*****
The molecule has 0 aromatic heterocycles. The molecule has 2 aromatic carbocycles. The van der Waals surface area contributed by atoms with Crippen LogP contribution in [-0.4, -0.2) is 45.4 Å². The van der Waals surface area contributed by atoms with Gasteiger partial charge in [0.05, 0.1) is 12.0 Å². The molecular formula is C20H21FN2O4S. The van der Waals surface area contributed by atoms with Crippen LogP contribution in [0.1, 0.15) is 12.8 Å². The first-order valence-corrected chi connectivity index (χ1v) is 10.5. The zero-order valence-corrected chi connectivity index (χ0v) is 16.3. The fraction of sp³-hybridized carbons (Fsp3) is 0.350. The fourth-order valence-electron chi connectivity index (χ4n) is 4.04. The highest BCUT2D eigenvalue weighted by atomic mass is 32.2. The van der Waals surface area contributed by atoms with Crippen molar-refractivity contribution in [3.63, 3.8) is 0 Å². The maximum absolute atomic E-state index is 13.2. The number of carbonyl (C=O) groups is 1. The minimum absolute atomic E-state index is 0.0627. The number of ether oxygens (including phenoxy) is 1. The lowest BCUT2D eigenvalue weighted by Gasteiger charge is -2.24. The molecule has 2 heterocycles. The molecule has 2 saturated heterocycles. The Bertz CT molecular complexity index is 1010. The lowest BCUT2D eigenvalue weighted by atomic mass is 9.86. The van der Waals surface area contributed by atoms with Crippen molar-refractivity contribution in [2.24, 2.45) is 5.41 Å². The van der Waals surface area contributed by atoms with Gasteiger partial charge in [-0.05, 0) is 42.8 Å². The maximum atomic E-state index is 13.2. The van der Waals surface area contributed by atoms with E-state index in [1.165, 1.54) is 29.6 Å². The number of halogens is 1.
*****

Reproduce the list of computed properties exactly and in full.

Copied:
The molecule has 0 aromatic heterocycles. The molecule has 2 aromatic carbocycles. The van der Waals surface area contributed by atoms with Crippen LogP contribution in [-0.4, -0.2) is 45.4 Å². The van der Waals surface area contributed by atoms with Gasteiger partial charge in [0.05, 0.1) is 12.0 Å². The molecular formula is C20H21FN2O4S. The van der Waals surface area contributed by atoms with Crippen LogP contribution in [0.1, 0.15) is 12.8 Å². The first-order valence-corrected chi connectivity index (χ1v) is 10.5. The zero-order valence-corrected chi connectivity index (χ0v) is 16.3. The fraction of sp³-hybridized carbons (Fsp3) is 0.350. The fourth-order valence-electron chi connectivity index (χ4n) is 4.04. The highest BCUT2D eigenvalue weighted by atomic mass is 32.2. The van der Waals surface area contributed by atoms with Crippen molar-refractivity contribution in [3.63, 3.8) is 0 Å². The maximum absolute atomic E-state index is 13.2. The number of carbonyl (C=O) groups is 1. The minimum absolute atomic E-state index is 0.0627. The number of ether oxygens (including phenoxy) is 1. The lowest BCUT2D eigenvalue weighted by Gasteiger charge is -2.24. The molecule has 2 heterocycles. The molecule has 2 saturated heterocycles. The Bertz CT molecular complexity index is 1010. The lowest BCUT2D eigenvalue weighted by atomic mass is 9.86. The van der Waals surface area contributed by atoms with Crippen molar-refractivity contribution in [2.24, 2.45) is 5.41 Å². The van der Waals surface area contributed by atoms with Gasteiger partial charge in [-0.05, 0) is 42.8 Å². The maximum atomic E-state index is 13.2. The van der Waals surface area contributed by atoms with E-state index in [1.165, 1.54) is 29.6 Å². The number of halogens is 1.